History lurks at every corner of Calvetti, almost every building on either side of the bridge has tales that can fill up pages of Kochi history. The Fort Kochi branch of State Bank of India that has a history of over 100 years, the Calvetti Mosque, the trading company buildings, the first wharf, the Calvetti Bridge itself are historic places that dot this area.
“This was the place where Vasco Da Gama landed. The British side of the bridge had some top class shops that was usually frequented only by them. There was a hotel, built by the Dutch, active during the British rule, but stopped functioning after the housekeeper complained that he did not have funds to maintain it. There used to be flagstaff and a traveller’s bungalow. The Imperial Bank, trading companies, godowns, the busy canal, goods being brought in boats and barges, Calvetti was a fulcrum of trade and commerce,” says V.N. Venugopal, local historian.
The bank building, established in 1862 as the Bank of Madras, as a branch of one of their Presidency Banks, was Kerala's first ever commercial bank. It later merged with the Imperial Bank of India in 1921 and in 1955 became State Bank of India. In his work Flashes of Kerala History, historian K.L. Bernard adds that the palatial bank building was earlier the Calvetti Palace. “There is an account of how Rani Gangadhara Lakshmi, the first and only woman ruler of the erstwhile Cochin State, who was watching a fierce battle against the Dutch being fought in front of the palace, was captured by Henrick Van Rheede (A Survey of Kerala History by A. Sreedhara Menon),” adds Venugopal.
K.J. Sohan, chairman, Town Planning Standing Committee, Corporation of Cochin, says that the Calvetti Bridge was and still is a link between two diverse worlds; different ‘socially, culturally, politically.’ He also recounts some interesting incidents. “These days when there are debates on prohibition, it is significant to note that after Mahatma Gandhi’s proclamation for prohibition the once British Cochin area implemented it to the letter. Toddy shops were picketed and shut down. There was total prohibition. On the other side of the Calvetti Bridge this was not in force. So those who wanted a swig or wanted toddy for their appams had to either go the other side, drink and return. There was always the risk of being accosted by the police on the Fort Kochi side. People also used to smuggle toddy across the bridge.”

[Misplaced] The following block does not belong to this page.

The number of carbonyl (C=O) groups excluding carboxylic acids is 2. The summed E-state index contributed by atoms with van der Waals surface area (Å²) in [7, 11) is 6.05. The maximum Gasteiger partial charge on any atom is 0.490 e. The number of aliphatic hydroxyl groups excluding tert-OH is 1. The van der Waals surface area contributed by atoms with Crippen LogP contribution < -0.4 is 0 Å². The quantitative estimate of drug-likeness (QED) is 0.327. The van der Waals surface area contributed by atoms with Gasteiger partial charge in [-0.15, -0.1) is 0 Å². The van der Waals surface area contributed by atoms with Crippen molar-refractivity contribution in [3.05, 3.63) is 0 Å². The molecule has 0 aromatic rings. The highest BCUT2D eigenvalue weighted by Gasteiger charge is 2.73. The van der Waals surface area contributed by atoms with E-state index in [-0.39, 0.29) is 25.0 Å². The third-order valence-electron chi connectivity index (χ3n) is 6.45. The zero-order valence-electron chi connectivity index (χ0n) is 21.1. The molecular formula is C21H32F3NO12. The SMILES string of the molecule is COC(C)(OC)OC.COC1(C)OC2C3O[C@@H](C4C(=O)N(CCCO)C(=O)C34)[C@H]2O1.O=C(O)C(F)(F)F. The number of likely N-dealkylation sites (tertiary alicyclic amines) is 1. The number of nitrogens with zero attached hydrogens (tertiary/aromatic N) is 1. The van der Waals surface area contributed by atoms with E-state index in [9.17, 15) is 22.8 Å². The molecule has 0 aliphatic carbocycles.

There is this popular song by H. Mehaboob who never tired of singing about Kochi. It spoke of those days when trading companies flourished and sprouted at Calvetti.
“Pierce Leslie, Aspinwall, Volkhart, H&C, Madura Company, Bombay Company... ” Mehaboob lists most of them. He sings of the huge ships that came in and took away our rubber, coir, spices, tea and of the busy, crowded bazaars. All this is memory now. Most buildings in this area and the roads leading to the Calvetti Bridge are protected sites. But the historic bridge, in urgent need of repair, however does not come into this category. “The bridge certainly needs to be maintained. What we require are strong byelaws that will help such conservation initiatives. Perhaps even the State Bank of India can think of exhibiting the historic artefacts, like the ledgers that are now authoritative documents in Indian banking, antique weights and measures which they have in their possession. They will reveal so much about the history of Kochi,” feels Sohan.
Keywords: Calvetti BridgeHidden histories column,